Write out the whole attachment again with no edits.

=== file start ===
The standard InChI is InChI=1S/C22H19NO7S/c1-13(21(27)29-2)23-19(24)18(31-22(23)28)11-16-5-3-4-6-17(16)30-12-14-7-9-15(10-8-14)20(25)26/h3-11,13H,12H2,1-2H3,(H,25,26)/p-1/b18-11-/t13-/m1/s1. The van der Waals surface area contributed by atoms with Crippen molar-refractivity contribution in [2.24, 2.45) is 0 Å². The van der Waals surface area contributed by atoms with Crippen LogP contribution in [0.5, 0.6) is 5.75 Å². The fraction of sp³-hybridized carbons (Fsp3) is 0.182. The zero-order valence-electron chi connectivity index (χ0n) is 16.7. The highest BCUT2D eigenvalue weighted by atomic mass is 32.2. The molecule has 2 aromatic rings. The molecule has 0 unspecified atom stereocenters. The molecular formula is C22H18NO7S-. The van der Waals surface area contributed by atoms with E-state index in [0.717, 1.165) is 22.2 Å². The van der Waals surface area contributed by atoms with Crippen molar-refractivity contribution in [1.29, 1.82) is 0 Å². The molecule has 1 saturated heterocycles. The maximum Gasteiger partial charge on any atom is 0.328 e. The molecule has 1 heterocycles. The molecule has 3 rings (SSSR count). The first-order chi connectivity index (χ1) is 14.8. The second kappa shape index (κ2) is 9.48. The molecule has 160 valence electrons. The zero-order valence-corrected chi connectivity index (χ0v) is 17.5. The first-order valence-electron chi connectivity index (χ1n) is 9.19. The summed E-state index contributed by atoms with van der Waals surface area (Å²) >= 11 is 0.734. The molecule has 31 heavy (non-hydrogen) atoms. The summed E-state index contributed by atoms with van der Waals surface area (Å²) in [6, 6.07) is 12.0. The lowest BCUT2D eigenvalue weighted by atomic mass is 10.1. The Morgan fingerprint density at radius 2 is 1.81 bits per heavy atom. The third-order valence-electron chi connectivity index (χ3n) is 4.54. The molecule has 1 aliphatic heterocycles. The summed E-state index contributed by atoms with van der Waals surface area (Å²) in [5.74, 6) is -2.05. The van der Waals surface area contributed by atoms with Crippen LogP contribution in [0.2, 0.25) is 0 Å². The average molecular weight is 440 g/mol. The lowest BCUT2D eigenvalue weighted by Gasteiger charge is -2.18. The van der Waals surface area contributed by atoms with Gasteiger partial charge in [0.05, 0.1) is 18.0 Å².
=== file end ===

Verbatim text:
The standard InChI is InChI=1S/C22H19NO7S/c1-13(21(27)29-2)23-19(24)18(31-22(23)28)11-16-5-3-4-6-17(16)30-12-14-7-9-15(10-8-14)20(25)26/h3-11,13H,12H2,1-2H3,(H,25,26)/p-1/b18-11-/t13-/m1/s1. The van der Waals surface area contributed by atoms with Crippen molar-refractivity contribution in [2.24, 2.45) is 0 Å². The van der Waals surface area contributed by atoms with Crippen LogP contribution in [0.5, 0.6) is 5.75 Å². The fraction of sp³-hybridized carbons (Fsp3) is 0.182. The zero-order valence-electron chi connectivity index (χ0n) is 16.7. The highest BCUT2D eigenvalue weighted by atomic mass is 32.2. The molecule has 2 aromatic rings. The molecule has 0 unspecified atom stereocenters. The molecular formula is C22H18NO7S-. The van der Waals surface area contributed by atoms with E-state index in [0.717, 1.165) is 22.2 Å². The van der Waals surface area contributed by atoms with Crippen molar-refractivity contribution in [1.29, 1.82) is 0 Å². The molecule has 1 saturated heterocycles. The maximum Gasteiger partial charge on any atom is 0.328 e. The molecule has 1 heterocycles. The molecule has 3 rings (SSSR count). The first-order chi connectivity index (χ1) is 14.8. The second kappa shape index (κ2) is 9.48. The molecule has 160 valence electrons. The zero-order valence-corrected chi connectivity index (χ0v) is 17.5. The first-order valence-electron chi connectivity index (χ1n) is 9.19. The summed E-state index contributed by atoms with van der Waals surface area (Å²) >= 11 is 0.734. The molecule has 31 heavy (non-hydrogen) atoms. The summed E-state index contributed by atoms with van der Waals surface area (Å²) in [6, 6.07) is 12.0. The lowest BCUT2D eigenvalue weighted by atomic mass is 10.1. The Morgan fingerprint density at radius 2 is 1.81 bits per heavy atom. The third-order valence-electron chi connectivity index (χ3n) is 4.54. The molecule has 1 aliphatic heterocycles. The summed E-state index contributed by atoms with van der Waals surface area (Å²) in [5.74, 6) is -2.05. The van der Waals surface area contributed by atoms with Crippen LogP contribution in [0.2, 0.25) is 0 Å². The average molecular weight is 440 g/mol. The lowest BCUT2D eigenvalue weighted by Gasteiger charge is -2.18. The van der Waals surface area contributed by atoms with Gasteiger partial charge in [0.05, 0.1) is 18.0 Å².